Did you get exclusive access to any new or hard-to-find sources?

Not particularly, although being privately conducted around the Museum in Kyzyl when it was closed mentioned above – and allowed to photograph the treasure (normally forbidden) – was quite a privilege.

Your writing is based on your extensive travel and archaeological work – did your research take you to any particularly unexpected places or unusual situations?

An interest in Inner Asia began when carrying out research in Afghanistan in the seventies, experiencing even then some unusual situations (and an active interest in the archaeology of Afghanistan has remained ever since, resulting in, among other books, The Archaeology of Afghanistan published by EUP in 2019).  It is difficult to single out any particularly unexpected places (they all were!) but when first visiting western Ukraine in 2014 I was bowled over by two cities (which in fact are marginal to the book): Lviv and Chernivtsi, two of the most ravishing but least known gems in Europe.

Has your research in this area changed the way you see the world today?

Very much so. The idea that Asia and Europe are perceived as separate constructs, and with it Asian and European civilisations and peoples as fundamentally different, I view to be not only misleading, but ultimately just not true. Peoples from Asia such as Mongolians, Turks, Bulgarians, Hungarians, Tatars, Jews, Finns and many others form an integral part of Europe, while others such as Persians or Arabs have fundamentally changed Europe.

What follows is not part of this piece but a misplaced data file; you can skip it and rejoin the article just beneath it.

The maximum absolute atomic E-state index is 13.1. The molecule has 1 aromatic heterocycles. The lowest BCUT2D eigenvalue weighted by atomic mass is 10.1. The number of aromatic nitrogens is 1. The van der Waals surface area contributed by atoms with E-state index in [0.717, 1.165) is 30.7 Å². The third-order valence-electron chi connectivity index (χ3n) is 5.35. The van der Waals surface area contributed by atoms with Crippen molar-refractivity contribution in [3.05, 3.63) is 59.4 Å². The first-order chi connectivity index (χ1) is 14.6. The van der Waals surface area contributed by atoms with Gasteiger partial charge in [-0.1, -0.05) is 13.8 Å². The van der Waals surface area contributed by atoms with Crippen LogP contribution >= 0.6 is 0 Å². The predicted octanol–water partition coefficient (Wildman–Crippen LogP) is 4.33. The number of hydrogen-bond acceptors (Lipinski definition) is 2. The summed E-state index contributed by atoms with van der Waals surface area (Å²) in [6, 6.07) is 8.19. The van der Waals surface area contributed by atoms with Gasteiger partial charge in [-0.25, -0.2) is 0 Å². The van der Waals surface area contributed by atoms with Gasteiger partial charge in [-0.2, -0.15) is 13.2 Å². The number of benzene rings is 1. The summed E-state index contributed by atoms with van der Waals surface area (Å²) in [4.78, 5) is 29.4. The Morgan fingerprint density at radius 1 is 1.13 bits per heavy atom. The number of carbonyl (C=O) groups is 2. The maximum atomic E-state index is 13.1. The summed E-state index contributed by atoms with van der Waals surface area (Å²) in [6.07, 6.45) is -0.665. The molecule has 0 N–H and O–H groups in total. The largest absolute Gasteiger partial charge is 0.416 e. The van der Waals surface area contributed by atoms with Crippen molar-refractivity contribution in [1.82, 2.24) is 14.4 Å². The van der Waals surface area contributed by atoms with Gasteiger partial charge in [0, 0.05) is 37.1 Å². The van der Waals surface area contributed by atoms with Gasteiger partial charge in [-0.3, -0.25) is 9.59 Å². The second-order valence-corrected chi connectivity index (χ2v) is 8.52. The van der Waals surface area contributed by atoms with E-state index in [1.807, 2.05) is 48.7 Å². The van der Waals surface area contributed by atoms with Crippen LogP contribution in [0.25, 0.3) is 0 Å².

The Eurasian Steppe is highly illustrated with your own photos – do you have a favourite you’ve taken?

A photo of a field of poppies on the Crimean Steppe, taken by Warwick Ball.
Poppies on the Crimean Steppe, photo by Warwick Ball

Oh dear, a poser – and a favourite one day might not be the next. But that sea of poppies stretching to the horizon on the Crimean steppe (Figure 1.10) is certainly startling. But perhaps that photo of Malevich’s Black Square in the Tretyakov in Moscow (Figure 13.19): I remember staring in fascination at this iconic art work the first time I saw it, and I have had a passion for early twentieth century Russian art since.

What’s next for you?

There are still some of the results of my excavations in Iraq in the 1980s hanging over me. My book on the oriental elements in C. S. Lewis’ Narnia stories is being published next year (by OUP New York). And for many years now I have been considering a return to Roman studies: about archaeology, monuments and nationalism, and how European obsession with the Roman Empire still survives in many different forms all around us.


Read an exclusive extract from The Eurasian Steppe in a recent blog post, Scythian Gold.

About the Author

Warwick Ball is a Near Eastern archaeologist and author who spent over twenty years carrying out excavations, architectural studies and monumental restoration throughout the Middle East and adjacent regions. For five years he was founder, editor and Editor-in-Chief of Afghanistan, the journal of the American Institute of Afghanistan Studies published by Edinburgh University Press. Two major academic books, the Archaeological Gazetteer of Afghanistan (Oxford University Press) and The Archaeology of Afghanistan (Edinburgh University Press) were published in 2019.